I recently read an incredibly interesting article by James Clear on the difference between being a professional as opposed to being an amateur.

While the article is geared towards writers, the article can be applied to anyone who has a career as a creator (consultants, musicians, artists, etc.).

There are a lot of ways to define the difference between someone who is an amateur and someone who is a professional – whether or not they’re doing it full time, for one – but I think the way that James Clear breaks it down is really interesting.

A professional is someone who sits down and creates or works, whatever you want to call it, every single day even when no one expects it of them. It isn’t about whether or not you’re motivated or inspired to do the work, it’s about sitting down and doing it anyway.

In the writing industry, I’ve often heard it said that inspiration comes out of sitting down and putting in the time. It comes from sitting down and spending hours in front of the keyboard even when it’s the last thing we want to do. You cannot expect to find inspiration if you’re not already in front of the keyboard trying to turn over the stones under which it’s hiding.

And I agree.

It’s in my daily practice that I am inspired to write new songs, to push my playing further, and to improve the work that I do as a musician. It may be harder some days than others to get my sax out of the case to get to work, but it’s really only getting started that’s difficult.

If I wait for the motivation to play or the inspiration to write to come and find me, I might wait a long time. And that’s a lot of potential practice or writing hours that I’m missing out on. It’s a lot of skill at my craft that I won’t develop which prevents me from having those inspiring breakthroughs.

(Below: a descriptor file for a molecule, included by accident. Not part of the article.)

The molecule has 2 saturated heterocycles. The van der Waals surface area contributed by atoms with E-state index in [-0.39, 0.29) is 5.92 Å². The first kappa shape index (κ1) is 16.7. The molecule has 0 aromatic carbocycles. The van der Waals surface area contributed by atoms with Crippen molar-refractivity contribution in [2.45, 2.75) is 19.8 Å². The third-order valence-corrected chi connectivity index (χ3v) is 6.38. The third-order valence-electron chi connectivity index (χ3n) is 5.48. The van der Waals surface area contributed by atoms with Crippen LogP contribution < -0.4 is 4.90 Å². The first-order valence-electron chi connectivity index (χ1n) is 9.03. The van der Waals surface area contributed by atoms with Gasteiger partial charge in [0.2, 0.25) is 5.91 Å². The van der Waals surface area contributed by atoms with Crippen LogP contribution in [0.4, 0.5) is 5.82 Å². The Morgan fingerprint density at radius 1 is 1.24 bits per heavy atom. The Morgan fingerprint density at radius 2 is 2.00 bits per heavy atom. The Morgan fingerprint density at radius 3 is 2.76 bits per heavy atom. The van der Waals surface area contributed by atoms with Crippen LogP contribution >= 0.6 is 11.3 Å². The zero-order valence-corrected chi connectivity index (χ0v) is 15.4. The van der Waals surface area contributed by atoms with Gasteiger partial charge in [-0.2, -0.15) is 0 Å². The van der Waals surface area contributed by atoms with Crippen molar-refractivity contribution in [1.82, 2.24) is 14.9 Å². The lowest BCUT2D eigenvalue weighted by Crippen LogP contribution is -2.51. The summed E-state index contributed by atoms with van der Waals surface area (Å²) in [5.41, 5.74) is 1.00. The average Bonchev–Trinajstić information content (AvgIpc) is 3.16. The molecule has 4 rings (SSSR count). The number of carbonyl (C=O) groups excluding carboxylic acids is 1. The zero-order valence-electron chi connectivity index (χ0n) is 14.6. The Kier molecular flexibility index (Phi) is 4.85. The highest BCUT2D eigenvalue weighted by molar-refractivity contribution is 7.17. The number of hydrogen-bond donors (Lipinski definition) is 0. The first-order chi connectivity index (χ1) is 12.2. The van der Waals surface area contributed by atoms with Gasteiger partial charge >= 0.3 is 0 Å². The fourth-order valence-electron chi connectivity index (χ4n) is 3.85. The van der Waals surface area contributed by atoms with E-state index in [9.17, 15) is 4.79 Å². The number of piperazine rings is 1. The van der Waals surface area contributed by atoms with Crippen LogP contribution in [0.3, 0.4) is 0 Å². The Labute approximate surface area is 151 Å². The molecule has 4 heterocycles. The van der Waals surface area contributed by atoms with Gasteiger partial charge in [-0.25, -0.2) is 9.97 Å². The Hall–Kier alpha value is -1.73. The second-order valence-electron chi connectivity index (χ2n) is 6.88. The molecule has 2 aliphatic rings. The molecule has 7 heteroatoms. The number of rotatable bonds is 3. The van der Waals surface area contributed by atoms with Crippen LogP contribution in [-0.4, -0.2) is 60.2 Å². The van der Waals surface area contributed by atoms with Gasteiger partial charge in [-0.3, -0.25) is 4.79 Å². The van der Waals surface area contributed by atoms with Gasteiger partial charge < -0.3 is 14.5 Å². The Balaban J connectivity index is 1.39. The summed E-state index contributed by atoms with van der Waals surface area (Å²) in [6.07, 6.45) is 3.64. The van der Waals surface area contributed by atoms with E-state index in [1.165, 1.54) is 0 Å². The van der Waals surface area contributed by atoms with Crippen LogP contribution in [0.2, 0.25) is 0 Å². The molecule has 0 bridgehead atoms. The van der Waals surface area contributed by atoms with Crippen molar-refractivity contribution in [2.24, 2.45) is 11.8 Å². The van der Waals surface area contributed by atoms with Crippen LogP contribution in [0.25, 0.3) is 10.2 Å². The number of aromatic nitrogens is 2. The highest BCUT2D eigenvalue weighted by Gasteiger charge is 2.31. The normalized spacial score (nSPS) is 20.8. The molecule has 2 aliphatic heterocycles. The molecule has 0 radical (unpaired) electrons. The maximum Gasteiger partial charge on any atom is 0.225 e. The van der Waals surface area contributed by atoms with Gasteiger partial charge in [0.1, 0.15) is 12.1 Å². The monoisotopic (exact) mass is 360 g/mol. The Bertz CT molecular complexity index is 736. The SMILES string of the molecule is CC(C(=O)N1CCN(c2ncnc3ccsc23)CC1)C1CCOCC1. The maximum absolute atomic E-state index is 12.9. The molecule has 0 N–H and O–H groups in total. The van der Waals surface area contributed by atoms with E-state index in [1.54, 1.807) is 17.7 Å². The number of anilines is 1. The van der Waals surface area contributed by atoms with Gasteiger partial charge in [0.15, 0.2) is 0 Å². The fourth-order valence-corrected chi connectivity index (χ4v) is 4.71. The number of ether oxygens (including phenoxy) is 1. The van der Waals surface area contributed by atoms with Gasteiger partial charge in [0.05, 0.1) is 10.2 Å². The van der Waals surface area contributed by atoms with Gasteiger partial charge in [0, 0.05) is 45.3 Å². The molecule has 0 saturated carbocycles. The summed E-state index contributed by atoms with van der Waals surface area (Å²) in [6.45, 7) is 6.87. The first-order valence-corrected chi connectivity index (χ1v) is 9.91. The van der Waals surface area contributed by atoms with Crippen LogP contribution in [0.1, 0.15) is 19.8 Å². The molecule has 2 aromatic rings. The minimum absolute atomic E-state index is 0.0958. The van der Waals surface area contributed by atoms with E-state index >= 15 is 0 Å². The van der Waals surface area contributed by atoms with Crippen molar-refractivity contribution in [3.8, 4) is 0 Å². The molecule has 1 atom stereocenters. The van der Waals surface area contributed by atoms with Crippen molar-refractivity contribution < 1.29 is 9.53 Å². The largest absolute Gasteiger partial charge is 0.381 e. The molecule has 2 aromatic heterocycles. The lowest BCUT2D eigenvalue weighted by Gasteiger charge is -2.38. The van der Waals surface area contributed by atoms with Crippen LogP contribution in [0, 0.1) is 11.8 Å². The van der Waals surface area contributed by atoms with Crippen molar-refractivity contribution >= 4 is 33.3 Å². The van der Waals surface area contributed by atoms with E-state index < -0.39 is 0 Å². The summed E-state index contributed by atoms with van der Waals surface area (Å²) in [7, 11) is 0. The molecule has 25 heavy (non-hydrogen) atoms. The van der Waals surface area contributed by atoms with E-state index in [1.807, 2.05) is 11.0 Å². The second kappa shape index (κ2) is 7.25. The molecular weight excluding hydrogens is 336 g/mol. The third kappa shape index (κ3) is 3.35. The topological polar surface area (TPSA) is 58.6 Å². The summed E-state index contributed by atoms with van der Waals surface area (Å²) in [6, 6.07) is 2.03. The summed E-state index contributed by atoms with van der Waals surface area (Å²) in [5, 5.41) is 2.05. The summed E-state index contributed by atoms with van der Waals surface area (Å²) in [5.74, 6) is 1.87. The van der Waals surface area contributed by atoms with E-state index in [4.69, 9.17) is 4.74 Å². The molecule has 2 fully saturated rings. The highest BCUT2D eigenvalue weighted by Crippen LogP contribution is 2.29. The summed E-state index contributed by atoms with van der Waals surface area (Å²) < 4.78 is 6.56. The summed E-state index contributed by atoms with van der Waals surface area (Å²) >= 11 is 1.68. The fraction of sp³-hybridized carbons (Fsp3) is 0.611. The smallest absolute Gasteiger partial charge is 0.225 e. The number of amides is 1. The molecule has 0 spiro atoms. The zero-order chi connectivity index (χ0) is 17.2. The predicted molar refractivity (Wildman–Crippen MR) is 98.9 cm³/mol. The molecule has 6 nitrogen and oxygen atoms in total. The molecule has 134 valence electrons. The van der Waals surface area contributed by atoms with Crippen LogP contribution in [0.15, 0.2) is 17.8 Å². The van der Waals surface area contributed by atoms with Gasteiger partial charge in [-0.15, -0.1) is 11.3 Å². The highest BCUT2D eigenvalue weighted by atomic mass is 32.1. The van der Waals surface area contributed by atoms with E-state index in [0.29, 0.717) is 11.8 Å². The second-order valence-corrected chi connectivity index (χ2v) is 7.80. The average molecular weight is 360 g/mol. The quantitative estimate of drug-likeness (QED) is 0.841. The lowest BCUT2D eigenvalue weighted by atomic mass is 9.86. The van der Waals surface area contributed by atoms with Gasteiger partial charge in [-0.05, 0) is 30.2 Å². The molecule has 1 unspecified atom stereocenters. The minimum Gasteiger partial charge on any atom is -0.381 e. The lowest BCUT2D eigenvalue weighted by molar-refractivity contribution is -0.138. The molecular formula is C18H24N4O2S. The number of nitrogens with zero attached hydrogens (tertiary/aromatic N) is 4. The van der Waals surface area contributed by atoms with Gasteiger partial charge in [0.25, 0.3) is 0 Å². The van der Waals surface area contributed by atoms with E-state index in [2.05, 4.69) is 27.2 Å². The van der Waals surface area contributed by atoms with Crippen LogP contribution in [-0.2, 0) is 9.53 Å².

Like James Clear says, it isn’t easy to sit down and work or practice when you don’t feel like it but you’ll never regret the time you spend working on important things for your career.

To sum up his article, he presents three tips to becoming a pro. In essence, they are to decide what you’re good at and what you want to pursue, to setup a schedule to work at them, and to stick to that schedule for an entire week.

Why one week? Because at the end of the week you get to take what you learned and what you worked on and modify your work goals for the next week. It’s like a reset button that you hit so that your work schedule aligns with your goals as they evolve with your ability and place in the music world.

You can read the original article by James Clear here.

What are your thoughts about what it takes to be a professional? I’d love to hear them in the comments below.

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Published by Shannon Kennedy

Shannon Kennedy is a vocalist and saxophonist living in Southern California. She is author of "The Album Checklist" and the founder of Teen Jazz. She has been contributing articles to music magaizines and websites since 2004.